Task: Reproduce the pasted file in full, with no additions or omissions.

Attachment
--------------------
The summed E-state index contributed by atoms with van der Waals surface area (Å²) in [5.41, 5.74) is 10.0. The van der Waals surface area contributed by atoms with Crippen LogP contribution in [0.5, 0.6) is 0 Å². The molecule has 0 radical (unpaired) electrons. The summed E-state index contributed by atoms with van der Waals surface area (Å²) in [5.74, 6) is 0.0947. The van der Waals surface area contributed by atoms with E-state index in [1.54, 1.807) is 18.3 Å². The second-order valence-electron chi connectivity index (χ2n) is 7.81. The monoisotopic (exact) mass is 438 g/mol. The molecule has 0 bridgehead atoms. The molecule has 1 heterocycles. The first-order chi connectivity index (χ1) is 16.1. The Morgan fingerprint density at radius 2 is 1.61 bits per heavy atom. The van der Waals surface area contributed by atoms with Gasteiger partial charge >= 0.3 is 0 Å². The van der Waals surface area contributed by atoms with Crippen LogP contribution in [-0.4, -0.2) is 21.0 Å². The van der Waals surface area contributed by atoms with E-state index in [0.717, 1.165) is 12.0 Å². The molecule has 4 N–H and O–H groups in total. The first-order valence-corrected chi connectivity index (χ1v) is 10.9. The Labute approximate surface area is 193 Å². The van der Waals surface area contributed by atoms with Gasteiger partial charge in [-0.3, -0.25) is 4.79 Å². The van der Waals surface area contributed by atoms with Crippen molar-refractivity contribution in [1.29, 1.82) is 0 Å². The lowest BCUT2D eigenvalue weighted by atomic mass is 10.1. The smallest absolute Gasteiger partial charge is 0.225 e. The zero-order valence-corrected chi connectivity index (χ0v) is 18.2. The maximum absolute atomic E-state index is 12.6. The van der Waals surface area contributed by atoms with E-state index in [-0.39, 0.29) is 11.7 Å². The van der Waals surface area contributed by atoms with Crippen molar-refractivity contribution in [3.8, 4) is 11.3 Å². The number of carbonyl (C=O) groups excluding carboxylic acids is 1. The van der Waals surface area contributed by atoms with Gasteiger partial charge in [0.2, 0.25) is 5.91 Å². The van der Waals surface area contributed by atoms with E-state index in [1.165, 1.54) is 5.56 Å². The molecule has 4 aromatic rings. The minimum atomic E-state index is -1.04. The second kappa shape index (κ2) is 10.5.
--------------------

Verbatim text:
The summed E-state index contributed by atoms with van der Waals surface area (Å²) in [5.41, 5.74) is 10.0. The van der Waals surface area contributed by atoms with Crippen LogP contribution in [0.5, 0.6) is 0 Å². The molecule has 0 radical (unpaired) electrons. The summed E-state index contributed by atoms with van der Waals surface area (Å²) in [5.74, 6) is 0.0947. The van der Waals surface area contributed by atoms with E-state index in [1.54, 1.807) is 18.3 Å². The second-order valence-electron chi connectivity index (χ2n) is 7.81. The monoisotopic (exact) mass is 438 g/mol. The molecule has 0 bridgehead atoms. The molecule has 1 heterocycles. The first-order chi connectivity index (χ1) is 16.1. The Morgan fingerprint density at radius 2 is 1.61 bits per heavy atom. The van der Waals surface area contributed by atoms with Gasteiger partial charge >= 0.3 is 0 Å². The van der Waals surface area contributed by atoms with Crippen LogP contribution in [-0.4, -0.2) is 21.0 Å². The van der Waals surface area contributed by atoms with E-state index in [0.717, 1.165) is 12.0 Å². The molecule has 4 N–H and O–H groups in total. The first-order valence-corrected chi connectivity index (χ1v) is 10.9. The Labute approximate surface area is 193 Å². The van der Waals surface area contributed by atoms with Gasteiger partial charge in [-0.3, -0.25) is 4.79 Å². The van der Waals surface area contributed by atoms with Crippen molar-refractivity contribution in [1.29, 1.82) is 0 Å². The lowest BCUT2D eigenvalue weighted by atomic mass is 10.1. The smallest absolute Gasteiger partial charge is 0.225 e. The zero-order valence-corrected chi connectivity index (χ0v) is 18.2. The maximum absolute atomic E-state index is 12.6. The van der Waals surface area contributed by atoms with E-state index in [-0.39, 0.29) is 11.7 Å². The van der Waals surface area contributed by atoms with Crippen molar-refractivity contribution in [3.8, 4) is 11.3 Å². The number of carbonyl (C=O) groups excluding carboxylic acids is 1. The van der Waals surface area contributed by atoms with Gasteiger partial charge in [0.2, 0.25) is 5.91 Å². The van der Waals surface area contributed by atoms with E-state index in [1.165, 1.54) is 5.56 Å². The molecule has 4 aromatic rings. The minimum atomic E-state index is -1.04. The second kappa shape index (κ2) is 10.5.